With the rise in cases Variable Omicron, the focus has shifted back to health, with renewed enthusiasm in 2022. If you want to boost your immunity, know that your diet and general lifestyle play a big role.
Dr. Irfan Sheikh, head of nutrition, scientific and medical affairs at Abbott Nutrition, says one’s New Year’s resolutions should include “powerful nutrients.” “They have been proven to support Public Health – Including immunity and brain development, muscle mass and strength, bone health and more.
The doctor lists 11 of the following health essentials; Read on.
1. Protein: It provides the building blocks for every cell in the body such as muscles, bones, hormones, antibodies, etc. Consuming 0.8 to 1 g/kg of high-quality protein per day helps build muscle and may help you feel fuller for longer between meals. While eggs are an excellent source of protein, foods like chickpeas, cheese, quinoa, Greek yogurt, peanuts, and almonds also help. Don’t forget dairy products.
2. DHA Omega 3: This unique fat mainly found in seafood nourishes the brain and maintains visual acuity. Fatty fish is an excellent food source of omega-3. You can also meet your recommended omega-3 intake by eating plant foods, such as vegetables, nuts and seeds. For vegetarians, seaweed, nori, spirulina, and chlorella are different forms of algae that have health benefits.
3. Choline: Our brains and nervous system depend on choline for memory, mood, and muscle control. Pregnant women need extra choline to help their babies’ development. The main dietary sources of choline consist mainly of animal foods such as meat, poultry, fish, dairy products, and eggs.
4. Calcium: About 99 percent of the calcium in the body is found in the bones and teeth. Calcium helps muscles contract, aids in blood clotting, and helps our brains and nerves communicate. Dairy products such as milk, yogurt, and cheese are the most obvious sources of calcium. Additionally, you can also include non-dairy foods like tofu, leafy greens, and beans in your diet.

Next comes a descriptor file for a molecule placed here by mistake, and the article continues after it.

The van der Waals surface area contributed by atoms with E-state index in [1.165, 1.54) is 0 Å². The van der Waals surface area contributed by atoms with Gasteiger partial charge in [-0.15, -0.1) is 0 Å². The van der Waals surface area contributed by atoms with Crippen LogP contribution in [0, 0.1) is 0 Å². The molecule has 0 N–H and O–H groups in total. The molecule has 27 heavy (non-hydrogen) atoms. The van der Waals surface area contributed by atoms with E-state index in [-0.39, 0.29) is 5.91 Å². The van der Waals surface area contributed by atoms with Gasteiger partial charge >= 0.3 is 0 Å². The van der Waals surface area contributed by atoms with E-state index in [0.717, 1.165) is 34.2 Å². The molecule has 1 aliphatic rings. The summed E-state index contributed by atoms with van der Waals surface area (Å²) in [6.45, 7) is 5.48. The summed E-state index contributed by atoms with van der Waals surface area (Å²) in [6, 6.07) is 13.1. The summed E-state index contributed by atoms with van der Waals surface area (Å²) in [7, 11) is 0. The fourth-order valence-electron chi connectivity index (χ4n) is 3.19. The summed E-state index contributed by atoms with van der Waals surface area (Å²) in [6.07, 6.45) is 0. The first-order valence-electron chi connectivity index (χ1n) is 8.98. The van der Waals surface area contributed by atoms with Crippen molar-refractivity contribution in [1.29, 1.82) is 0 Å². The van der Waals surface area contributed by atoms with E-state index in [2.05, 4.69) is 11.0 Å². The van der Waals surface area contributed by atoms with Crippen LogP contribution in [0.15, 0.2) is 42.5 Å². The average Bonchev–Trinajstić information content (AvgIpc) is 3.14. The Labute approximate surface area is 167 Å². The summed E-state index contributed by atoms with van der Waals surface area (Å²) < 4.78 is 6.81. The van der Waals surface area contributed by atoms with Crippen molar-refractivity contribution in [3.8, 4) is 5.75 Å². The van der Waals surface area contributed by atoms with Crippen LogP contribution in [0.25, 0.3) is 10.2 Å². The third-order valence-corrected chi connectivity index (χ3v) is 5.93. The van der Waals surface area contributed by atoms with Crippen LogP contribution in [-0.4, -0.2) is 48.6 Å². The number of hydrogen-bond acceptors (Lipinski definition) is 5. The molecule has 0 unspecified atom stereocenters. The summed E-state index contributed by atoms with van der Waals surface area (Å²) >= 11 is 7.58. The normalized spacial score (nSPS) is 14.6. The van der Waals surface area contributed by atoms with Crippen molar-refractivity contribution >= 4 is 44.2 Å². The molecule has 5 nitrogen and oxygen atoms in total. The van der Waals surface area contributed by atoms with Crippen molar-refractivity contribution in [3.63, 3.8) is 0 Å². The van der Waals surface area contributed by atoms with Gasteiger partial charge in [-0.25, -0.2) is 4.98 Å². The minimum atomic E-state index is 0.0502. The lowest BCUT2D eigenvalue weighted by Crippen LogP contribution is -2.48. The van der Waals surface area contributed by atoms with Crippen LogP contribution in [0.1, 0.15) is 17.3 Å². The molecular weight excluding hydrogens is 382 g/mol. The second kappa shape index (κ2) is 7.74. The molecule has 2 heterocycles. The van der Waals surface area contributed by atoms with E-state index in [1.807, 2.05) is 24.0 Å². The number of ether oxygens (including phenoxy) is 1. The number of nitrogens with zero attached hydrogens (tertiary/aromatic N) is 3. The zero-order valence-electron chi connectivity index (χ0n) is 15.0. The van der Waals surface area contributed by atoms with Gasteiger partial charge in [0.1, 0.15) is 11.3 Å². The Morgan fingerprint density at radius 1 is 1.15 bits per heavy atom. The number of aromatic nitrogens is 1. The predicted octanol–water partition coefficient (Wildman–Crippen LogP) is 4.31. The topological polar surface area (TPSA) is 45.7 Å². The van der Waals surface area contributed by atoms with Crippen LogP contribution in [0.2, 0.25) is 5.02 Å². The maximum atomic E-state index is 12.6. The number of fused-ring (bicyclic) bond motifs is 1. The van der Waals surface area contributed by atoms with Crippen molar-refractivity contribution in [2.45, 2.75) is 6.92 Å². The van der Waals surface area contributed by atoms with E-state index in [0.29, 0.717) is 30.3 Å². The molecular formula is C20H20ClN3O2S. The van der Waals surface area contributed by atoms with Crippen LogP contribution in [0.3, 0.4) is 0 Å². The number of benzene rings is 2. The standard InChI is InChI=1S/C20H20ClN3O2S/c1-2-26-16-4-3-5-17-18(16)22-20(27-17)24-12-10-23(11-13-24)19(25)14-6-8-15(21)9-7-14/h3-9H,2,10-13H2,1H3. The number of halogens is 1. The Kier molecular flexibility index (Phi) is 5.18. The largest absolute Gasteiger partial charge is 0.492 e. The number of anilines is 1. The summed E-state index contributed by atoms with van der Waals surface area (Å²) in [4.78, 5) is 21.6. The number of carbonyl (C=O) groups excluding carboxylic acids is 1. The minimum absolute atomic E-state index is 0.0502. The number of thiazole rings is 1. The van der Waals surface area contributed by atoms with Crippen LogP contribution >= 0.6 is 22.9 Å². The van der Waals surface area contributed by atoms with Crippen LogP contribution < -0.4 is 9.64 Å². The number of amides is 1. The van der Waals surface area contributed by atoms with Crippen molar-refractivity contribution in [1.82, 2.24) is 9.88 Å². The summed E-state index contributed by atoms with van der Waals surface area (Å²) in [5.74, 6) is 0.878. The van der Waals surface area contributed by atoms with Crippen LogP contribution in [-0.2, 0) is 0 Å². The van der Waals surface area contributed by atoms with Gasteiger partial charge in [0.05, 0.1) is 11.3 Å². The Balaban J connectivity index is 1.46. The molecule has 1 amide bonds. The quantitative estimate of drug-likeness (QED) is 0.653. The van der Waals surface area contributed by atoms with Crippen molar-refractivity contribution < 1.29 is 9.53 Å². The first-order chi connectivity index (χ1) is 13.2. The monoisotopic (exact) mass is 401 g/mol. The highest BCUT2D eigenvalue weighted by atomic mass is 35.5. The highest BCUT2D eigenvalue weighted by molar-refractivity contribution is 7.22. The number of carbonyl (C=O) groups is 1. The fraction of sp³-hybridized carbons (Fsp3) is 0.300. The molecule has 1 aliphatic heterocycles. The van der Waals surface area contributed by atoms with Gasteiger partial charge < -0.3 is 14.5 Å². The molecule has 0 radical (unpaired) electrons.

5. Vitamin D: This multitasking nutrient helps our bodies absorb calcium, and promotes a strong immune system. It is also called the “sunshine vitamin” and can be found in foods as well. There are a few foods that are naturally rich in vitamin D3, such as fatty fish meat, fish liver oils, egg yolks, orange juice, and cheese.
6. Zinc: Keeps immune cells strong and healthy and aids in wound healing. Zinc is also essential for proper growth and development, especially during childhood, adolescence, and pregnancy. Meat is an excellent source of zinc, especially red meat. For vegetarians, foods like chickpeas, lentils, and beans contain large amounts. The seeds are also a healthy addition to your diet.
7. Selenium: Selenium acts as an antioxidant to protect cells from damage caused by free radicals. This mineral is also important for reproduction and proper thyroid function. Milk and yogurt contain about 8 micrograms of selenium per cup, or 11% of your daily needs. There are bananas, cashews, lentils, and spinach that contain these nutrients.
8. Vitamin A: Known as the “anti-infective vitamin,” this nutrient keeps the skin, mouth, stomach and lungs healthy. It is also key to sharp vision. Take it with some fat for better absorption. Sweet potatoes, pumpkin, carrots, and spinach are full of vitamin A.
9. Vitamin E: It helps your body defend itself against free radicals and supports a healthy immune response. Vitamin E is a common nutrient found in most foods, including cooking oils, seeds, and nuts.
10. Vitamin C: It acts as an antioxidant. It also helps protect against anemia by absorbing more iron from plant foods. Oranges are well known for their source of Vitamin C, apart from that, some foods that are full of Vitamin C are kiwis, strawberries, broccoli, tomatoes, cauliflower, and red peppers.
11. Fluids and Electrolytes: They lubricate joints, keep cells and tissues healthy, remove waste, and regulate body temperature, especially when you’re sick. Consuming fluids containing electrolytes — such as sodium, potassium, and chloride — helps improve hydration. Many foods and drinks contain electrolytes, including leafy green vegetables such as spinach and kale, and fruits such as bananas, prunes, and dried apricots. Apart from this, beans, lentils, nuts and sandalwood seeds also contain significant levels of electrolytes.
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